Tim Keady, Managing Director, Head of DTCC Solutions and Chief Client Officer at DTCC
As the saying goes, when it rains, it pours, which couldn’t be any truer for buy-side firms when it comes to the perfect storm of new regulations going live this year. On top of rules that have already come into force in recent years, the buy-side faces an unprecedented degree of financial and operational challenges in 2020 and beyond.
How will they respond? From my many conversations with hedge funds, asset managers and other clients, we can expect another year of scrutinizing budgets, difficult resource allocation decisions and added costs for staffing, reporting systems and technology upgrades. Some firms are so overwhelmed, they’re planning on outsourcing their regulatory-related functions.
The Compounding Impact of New Regulation
On tap for 2020 are Uncleared Margin Rules (UMR), along with key provisions of the Securities Financing Transaction Regulation (SFTR) and Central Securities Depositories Regulation (CSDR). UMR impacts firms globally and SFTR and CSDR, although European in origin, will impact any firm with transactions executed in Europe. Financial institutions are also feverishly readying for Libor transition and Brexit adjustments. Needless to say, it’s going to be an intense period of regulatory change for the financial sector.
For the buy-side, this regulatory tsunami is challenging traditional operating models and introducing new costs and regulatory reporting requirements. For instance, UMR’s waves 5 and 6, taking effect in 2020 and 2021, respectively, will predominantly impact funds and institutional investors, requiring buy-side firms to acquire skills to perform functions they’ve never done before.
Many firms are expected to make securities lending a key element of their liquidity management strategies to offset the operational and funding costs of UMR. However, this reliance on securities lending will increase reporting obligations under SFTR and could have an adverse effect as firms look to mitigate settlement risk under CSDR. This illustrates the compounding impact of these multiple regulations and reinforces the law of unintended consequences.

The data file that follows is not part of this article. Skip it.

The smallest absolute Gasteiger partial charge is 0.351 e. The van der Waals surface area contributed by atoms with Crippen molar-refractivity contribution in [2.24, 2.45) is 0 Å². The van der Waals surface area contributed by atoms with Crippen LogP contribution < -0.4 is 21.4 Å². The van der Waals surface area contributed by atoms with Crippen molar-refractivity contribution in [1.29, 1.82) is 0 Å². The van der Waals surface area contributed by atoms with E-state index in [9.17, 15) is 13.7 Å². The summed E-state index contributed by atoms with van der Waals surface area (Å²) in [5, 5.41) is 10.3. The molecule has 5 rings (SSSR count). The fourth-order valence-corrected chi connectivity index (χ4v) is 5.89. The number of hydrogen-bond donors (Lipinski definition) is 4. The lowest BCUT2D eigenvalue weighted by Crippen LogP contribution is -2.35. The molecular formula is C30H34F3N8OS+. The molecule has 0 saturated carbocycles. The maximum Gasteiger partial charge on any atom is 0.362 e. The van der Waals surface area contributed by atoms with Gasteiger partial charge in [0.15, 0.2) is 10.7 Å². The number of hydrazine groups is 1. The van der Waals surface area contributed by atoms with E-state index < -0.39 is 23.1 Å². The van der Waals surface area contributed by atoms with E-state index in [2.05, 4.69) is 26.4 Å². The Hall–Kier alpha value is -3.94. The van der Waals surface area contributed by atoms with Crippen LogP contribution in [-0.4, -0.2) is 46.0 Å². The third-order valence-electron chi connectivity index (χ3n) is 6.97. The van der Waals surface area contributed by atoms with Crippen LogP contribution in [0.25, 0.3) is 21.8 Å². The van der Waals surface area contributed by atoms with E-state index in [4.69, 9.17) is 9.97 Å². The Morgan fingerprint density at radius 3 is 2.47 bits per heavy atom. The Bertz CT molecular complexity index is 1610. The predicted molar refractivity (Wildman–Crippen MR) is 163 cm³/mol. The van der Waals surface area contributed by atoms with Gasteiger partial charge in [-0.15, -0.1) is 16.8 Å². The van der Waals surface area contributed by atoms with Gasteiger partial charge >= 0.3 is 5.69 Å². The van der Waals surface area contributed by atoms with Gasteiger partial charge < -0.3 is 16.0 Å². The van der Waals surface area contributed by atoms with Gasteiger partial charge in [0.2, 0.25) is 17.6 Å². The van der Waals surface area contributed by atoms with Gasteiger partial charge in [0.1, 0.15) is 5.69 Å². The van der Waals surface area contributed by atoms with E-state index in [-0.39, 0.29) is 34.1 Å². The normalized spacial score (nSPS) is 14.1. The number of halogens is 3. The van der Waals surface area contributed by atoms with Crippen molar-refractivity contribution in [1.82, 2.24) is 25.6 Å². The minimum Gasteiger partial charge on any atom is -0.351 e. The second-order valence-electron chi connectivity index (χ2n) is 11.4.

Acute Challenges for the Buy-Side
As a result, buy-side firms, which are already grappling with intense cost-cutting pressure and tight operating margins, now find themselves in the difficult position of having to also upgrade in-house systems or perform major overhauls of out-of-date platforms to meet their regulatory mandates and grow their client-service capacity. Increasingly, many buy-side firms are instead looking to outsource some compliance functions to third parties to avoid the investment needed to modernize their infrastructure.
One client told me that with regulation moving so quickly, it’s more cost-effective to have a vendor take on the responsibility of implementing constant technology revisions. In their view, a service provider has the subject-matter expertise and capacity to monitor ongoing developments in the regulatory environment, such as timetable revisions, expansion of scope and extension to new jurisdictions, to quickly make the required and costly system changes for their clients to maintain compliance. I expect this trend to continue well into the future as the buy-side is forced to manage a host of new regulations amidst a diverse set of business demands.